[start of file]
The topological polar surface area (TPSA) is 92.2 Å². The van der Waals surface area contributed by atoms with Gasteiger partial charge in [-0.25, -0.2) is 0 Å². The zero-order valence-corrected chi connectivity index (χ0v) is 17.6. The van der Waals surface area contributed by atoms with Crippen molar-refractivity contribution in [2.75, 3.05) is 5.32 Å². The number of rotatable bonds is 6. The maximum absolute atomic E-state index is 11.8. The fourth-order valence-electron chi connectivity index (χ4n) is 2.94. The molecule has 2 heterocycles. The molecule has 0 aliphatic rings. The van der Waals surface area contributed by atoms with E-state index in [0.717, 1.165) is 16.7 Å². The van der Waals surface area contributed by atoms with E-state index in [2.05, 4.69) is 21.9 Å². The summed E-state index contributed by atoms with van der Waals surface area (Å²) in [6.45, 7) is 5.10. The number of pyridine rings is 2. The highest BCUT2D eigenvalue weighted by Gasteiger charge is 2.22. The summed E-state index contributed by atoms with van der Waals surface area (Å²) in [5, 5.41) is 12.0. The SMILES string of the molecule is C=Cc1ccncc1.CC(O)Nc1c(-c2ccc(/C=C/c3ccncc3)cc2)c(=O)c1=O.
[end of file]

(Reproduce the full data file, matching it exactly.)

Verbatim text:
The topological polar surface area (TPSA) is 92.2 Å². The van der Waals surface area contributed by atoms with Gasteiger partial charge in [-0.25, -0.2) is 0 Å². The zero-order valence-corrected chi connectivity index (χ0v) is 17.6. The van der Waals surface area contributed by atoms with Crippen molar-refractivity contribution in [2.75, 3.05) is 5.32 Å². The number of rotatable bonds is 6. The maximum absolute atomic E-state index is 11.8. The fourth-order valence-electron chi connectivity index (χ4n) is 2.94. The molecule has 2 heterocycles. The molecule has 0 aliphatic rings. The van der Waals surface area contributed by atoms with E-state index in [0.717, 1.165) is 16.7 Å². The van der Waals surface area contributed by atoms with E-state index in [2.05, 4.69) is 21.9 Å². The summed E-state index contributed by atoms with van der Waals surface area (Å²) in [6.45, 7) is 5.10. The number of pyridine rings is 2. The highest BCUT2D eigenvalue weighted by Gasteiger charge is 2.22. The summed E-state index contributed by atoms with van der Waals surface area (Å²) in [5, 5.41) is 12.0. The SMILES string of the molecule is C=Cc1ccncc1.CC(O)Nc1c(-c2ccc(/C=C/c3ccncc3)cc2)c(=O)c1=O.